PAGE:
Change makers

My number came up for jury duty this week. Anyone who’s gotten this particular call to serve knows that it begins with shuffling everyone scheduled to report that day into one large room for an overview of what to expect. Greg, our clerk, has the unenviable job of beginning his day by facing a room of more than a hundred people, many of whom are there by obligation alone, and explaining the procedures we’ll be following. He was cheerful but also particularly effective in that he changed the room in the first sixty seconds with his explanation of jury reimbursement.

“You’ll be compensated ten dollars a day, which I know is more than most of you paid to park here this morning. That figure isn’t something we’re proud of. In fact, I’m pretty sure it hasn’t changed since the Eisenhower administration.”

It came off as more empathetic than comedic, but it sure did get a laugh from a tough crowd. And with just one sentence, he won the room over in the most subtle but effective of ways—by showing us that he understood what we were feeling and experiencing.

Greg likely gives some version of that 20-minute overview every day. It would be so easy to just plod through it, to resign himself to the idea that nobody in the room particularly cared what he had to say and that there really was no point in doing more than the bare minimum.

But he’s clearly engaged in his job. He embraces the opportunity to change the posture of everyone in that room, not by following instructions or reading a script, but by bringing some emotional labor to the task at hand. Greg may not have the power to change the system, but he’s got the power to change the day for a lot of people. I’m guessing what we witnessed was just a glimpse of the magic he brings to work.

One of the best ways to stand out is to make change. And you don’t need a title or even a room full of people to do it.

A student who patiently tutors someone from a D to a B in algebra is changing that student’s academic progress. A student who finds ways to make the gym work as a senior prom location instead of bemoaning the reality that a different venue fell through is changing people’s moods. A student who treats every customer who orders a burger when she’s behind the counter like they’ve just made her day by showing up is changing people all day. None of these opportunities require special training or scarce opportunities. They’re available to you in ways that you’re already spending your time every day.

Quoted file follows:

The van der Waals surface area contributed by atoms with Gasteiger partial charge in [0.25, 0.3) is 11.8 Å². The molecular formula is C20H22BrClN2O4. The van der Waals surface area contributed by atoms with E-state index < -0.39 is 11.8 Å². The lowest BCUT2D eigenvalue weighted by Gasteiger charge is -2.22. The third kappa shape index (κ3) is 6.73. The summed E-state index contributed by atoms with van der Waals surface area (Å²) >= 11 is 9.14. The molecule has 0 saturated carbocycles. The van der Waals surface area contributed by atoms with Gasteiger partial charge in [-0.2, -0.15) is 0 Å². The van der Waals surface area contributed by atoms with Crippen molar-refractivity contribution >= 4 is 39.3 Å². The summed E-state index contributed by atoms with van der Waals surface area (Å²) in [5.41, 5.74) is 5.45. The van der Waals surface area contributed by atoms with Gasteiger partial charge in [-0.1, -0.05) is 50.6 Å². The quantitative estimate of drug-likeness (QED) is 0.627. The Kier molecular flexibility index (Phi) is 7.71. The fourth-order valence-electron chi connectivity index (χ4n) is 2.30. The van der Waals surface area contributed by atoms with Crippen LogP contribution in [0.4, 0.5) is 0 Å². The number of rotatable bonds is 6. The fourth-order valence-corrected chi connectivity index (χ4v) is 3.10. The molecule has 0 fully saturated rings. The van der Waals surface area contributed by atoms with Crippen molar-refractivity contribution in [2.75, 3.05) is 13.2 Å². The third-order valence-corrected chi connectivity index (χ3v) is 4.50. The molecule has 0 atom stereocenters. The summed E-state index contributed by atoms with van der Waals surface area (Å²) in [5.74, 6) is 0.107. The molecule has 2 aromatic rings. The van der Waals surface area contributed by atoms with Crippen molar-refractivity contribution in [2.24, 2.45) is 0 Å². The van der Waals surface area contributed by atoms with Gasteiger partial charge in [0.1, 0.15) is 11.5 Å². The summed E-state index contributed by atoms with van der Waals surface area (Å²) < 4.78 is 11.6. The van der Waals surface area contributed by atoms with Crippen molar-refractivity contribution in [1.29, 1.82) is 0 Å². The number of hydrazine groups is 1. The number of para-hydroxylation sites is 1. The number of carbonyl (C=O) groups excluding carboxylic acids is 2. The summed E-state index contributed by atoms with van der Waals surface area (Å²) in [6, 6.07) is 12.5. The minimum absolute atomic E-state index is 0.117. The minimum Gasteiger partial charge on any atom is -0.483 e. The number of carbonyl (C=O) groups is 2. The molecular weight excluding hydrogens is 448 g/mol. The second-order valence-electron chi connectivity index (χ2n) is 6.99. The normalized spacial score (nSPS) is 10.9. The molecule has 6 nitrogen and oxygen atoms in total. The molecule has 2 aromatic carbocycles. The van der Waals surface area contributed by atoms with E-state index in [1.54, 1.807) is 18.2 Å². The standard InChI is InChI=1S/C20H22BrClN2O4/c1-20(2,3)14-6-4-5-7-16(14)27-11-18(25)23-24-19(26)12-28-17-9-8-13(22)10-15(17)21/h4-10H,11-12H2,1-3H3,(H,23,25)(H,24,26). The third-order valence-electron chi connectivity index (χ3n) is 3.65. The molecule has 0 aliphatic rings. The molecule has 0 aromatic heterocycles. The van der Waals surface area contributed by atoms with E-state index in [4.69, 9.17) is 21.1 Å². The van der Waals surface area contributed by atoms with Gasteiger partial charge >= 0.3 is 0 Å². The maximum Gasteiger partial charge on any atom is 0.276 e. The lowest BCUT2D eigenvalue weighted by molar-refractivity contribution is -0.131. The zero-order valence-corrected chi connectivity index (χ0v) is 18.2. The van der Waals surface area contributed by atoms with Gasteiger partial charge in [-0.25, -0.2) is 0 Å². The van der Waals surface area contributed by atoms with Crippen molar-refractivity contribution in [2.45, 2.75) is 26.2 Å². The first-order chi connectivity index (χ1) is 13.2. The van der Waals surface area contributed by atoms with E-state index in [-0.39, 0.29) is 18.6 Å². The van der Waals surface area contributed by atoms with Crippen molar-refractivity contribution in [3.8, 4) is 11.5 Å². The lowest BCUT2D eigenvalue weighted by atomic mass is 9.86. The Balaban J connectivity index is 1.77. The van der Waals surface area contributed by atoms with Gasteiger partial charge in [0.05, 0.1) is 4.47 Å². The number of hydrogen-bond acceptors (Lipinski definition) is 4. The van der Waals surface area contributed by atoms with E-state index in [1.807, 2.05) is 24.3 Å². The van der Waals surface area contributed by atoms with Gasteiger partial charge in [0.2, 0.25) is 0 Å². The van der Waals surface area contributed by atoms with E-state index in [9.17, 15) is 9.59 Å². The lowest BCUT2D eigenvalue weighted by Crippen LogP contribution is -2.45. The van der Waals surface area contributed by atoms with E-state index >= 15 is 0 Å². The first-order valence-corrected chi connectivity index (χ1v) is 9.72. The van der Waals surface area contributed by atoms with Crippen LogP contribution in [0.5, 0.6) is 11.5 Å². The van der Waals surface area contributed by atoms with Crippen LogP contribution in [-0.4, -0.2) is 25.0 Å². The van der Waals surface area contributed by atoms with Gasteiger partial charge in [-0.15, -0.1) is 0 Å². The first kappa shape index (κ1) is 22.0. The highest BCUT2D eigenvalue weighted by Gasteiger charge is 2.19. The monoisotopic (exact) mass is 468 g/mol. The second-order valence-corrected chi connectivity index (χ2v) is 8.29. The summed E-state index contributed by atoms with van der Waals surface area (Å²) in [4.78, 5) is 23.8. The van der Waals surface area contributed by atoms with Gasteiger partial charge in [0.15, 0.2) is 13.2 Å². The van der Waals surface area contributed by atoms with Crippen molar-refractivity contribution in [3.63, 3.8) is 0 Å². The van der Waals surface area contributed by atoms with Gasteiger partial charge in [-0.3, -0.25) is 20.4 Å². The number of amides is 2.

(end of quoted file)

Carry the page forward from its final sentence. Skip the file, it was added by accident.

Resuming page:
There’s a difference between executing and engaging, between just doing what you’re told and creating an interaction that’s bigger than the work. Not everyone can do what Greg did in front of a crowd. But everyone can do for someone or something what he did for our jury room.

Imagine what would happen if you made a point to consciously create change in whatever you’re doing. Sure, you’d make things better for a lot of people around you. But it’s hard to see how becoming a change maker wouldn’t also change you–and your college admissions chances.

Your value is their value

University of Virginia laudably goes out of its way to point out that they are not one of those schools that admits single-digit percentages of students and that the activities they value on an application may not mirror those of their more highly selective collegiate compatriots. But I can’t think of a selective college that would not agree with UVA’s recommendations for activities as described in their recent blog post.

It’s not about the activities you choose or even the total number of hours you spend doing any or all of them. It’s about your ability to seek out and engage with things you enjoy doing. Yes, the more selective the college, the bigger the impact you’ll need to demonstrate to separate yourself from the rest of the over-achieving applicants from around the world. But even the students interested in those colleges won’t get closer to admission by choosing the activities they think the college values most.

The more you value your chosen activities, the more your chosen colleges will value your choices.

Is “Find your passion” bad advice?

“Passion” has become something of a buzzword in college admissions. It’s what colleges say they appreciate. It’s what counselors advise kids to bring to the forefront in their applications. And I’ve certainly preached passion here. When a student finds, commits to, and then relates an interest that genuinely excites them, it leads to happier kids and more successful college applications.

But do we do kids a disservice if we lead them to believe that a fully formed passion is out there just waiting to be discovered?

Some people may pick up an instrument or a golf club or a paintbrush and immediately know that they’ve found a calling worth committing to. But that’s not how passion and people usually find each other.

What’s far more common is for a student (or an adult) to explore a variety of interests and eventually find something they initially enjoy. They spend some time learning the craft and find they have a knack for it. They get hooked on that feeling of continuously getting better at something that matters to them. Taken to a logical extreme, that commitment can eventually be defined as a passion. But it doesn’t happen overnight. And it often was an unpredictable discovery in retrospect.